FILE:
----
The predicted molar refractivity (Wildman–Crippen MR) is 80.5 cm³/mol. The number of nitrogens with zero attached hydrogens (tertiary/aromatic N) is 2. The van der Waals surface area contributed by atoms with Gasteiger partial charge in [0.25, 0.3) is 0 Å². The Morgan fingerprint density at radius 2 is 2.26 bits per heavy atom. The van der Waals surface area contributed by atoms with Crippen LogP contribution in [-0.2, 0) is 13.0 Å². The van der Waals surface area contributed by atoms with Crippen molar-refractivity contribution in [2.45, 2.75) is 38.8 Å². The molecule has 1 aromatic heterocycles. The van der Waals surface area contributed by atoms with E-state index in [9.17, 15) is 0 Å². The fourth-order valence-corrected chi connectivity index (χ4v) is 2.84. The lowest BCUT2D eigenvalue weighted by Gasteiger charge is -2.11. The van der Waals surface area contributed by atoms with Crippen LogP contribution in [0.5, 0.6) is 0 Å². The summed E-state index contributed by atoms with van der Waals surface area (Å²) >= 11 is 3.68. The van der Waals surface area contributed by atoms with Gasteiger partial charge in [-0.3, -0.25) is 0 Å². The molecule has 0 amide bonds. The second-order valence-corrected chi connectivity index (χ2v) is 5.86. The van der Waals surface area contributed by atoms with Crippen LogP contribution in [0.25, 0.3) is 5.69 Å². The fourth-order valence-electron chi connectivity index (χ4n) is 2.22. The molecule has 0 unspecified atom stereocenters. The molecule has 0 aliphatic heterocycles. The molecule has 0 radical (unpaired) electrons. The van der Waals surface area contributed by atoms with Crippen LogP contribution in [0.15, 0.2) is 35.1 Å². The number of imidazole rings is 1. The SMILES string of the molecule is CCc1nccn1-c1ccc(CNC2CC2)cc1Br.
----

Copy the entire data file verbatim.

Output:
The predicted molar refractivity (Wildman–Crippen MR) is 80.5 cm³/mol. The number of nitrogens with zero attached hydrogens (tertiary/aromatic N) is 2. The van der Waals surface area contributed by atoms with Gasteiger partial charge in [0.25, 0.3) is 0 Å². The Morgan fingerprint density at radius 2 is 2.26 bits per heavy atom. The van der Waals surface area contributed by atoms with Crippen LogP contribution in [-0.2, 0) is 13.0 Å². The van der Waals surface area contributed by atoms with Crippen molar-refractivity contribution in [2.45, 2.75) is 38.8 Å². The molecule has 1 aromatic heterocycles. The van der Waals surface area contributed by atoms with E-state index in [9.17, 15) is 0 Å². The fourth-order valence-corrected chi connectivity index (χ4v) is 2.84. The lowest BCUT2D eigenvalue weighted by Gasteiger charge is -2.11. The van der Waals surface area contributed by atoms with Crippen LogP contribution in [0.5, 0.6) is 0 Å². The summed E-state index contributed by atoms with van der Waals surface area (Å²) >= 11 is 3.68. The van der Waals surface area contributed by atoms with Gasteiger partial charge in [-0.3, -0.25) is 0 Å². The molecule has 0 amide bonds. The second-order valence-corrected chi connectivity index (χ2v) is 5.86. The van der Waals surface area contributed by atoms with Crippen LogP contribution in [0.25, 0.3) is 5.69 Å². The fourth-order valence-electron chi connectivity index (χ4n) is 2.22. The molecule has 0 unspecified atom stereocenters. The molecule has 0 aliphatic heterocycles. The molecule has 0 radical (unpaired) electrons. The van der Waals surface area contributed by atoms with Crippen LogP contribution in [0.15, 0.2) is 35.1 Å². The number of imidazole rings is 1. The SMILES string of the molecule is CCc1nccn1-c1ccc(CNC2CC2)cc1Br.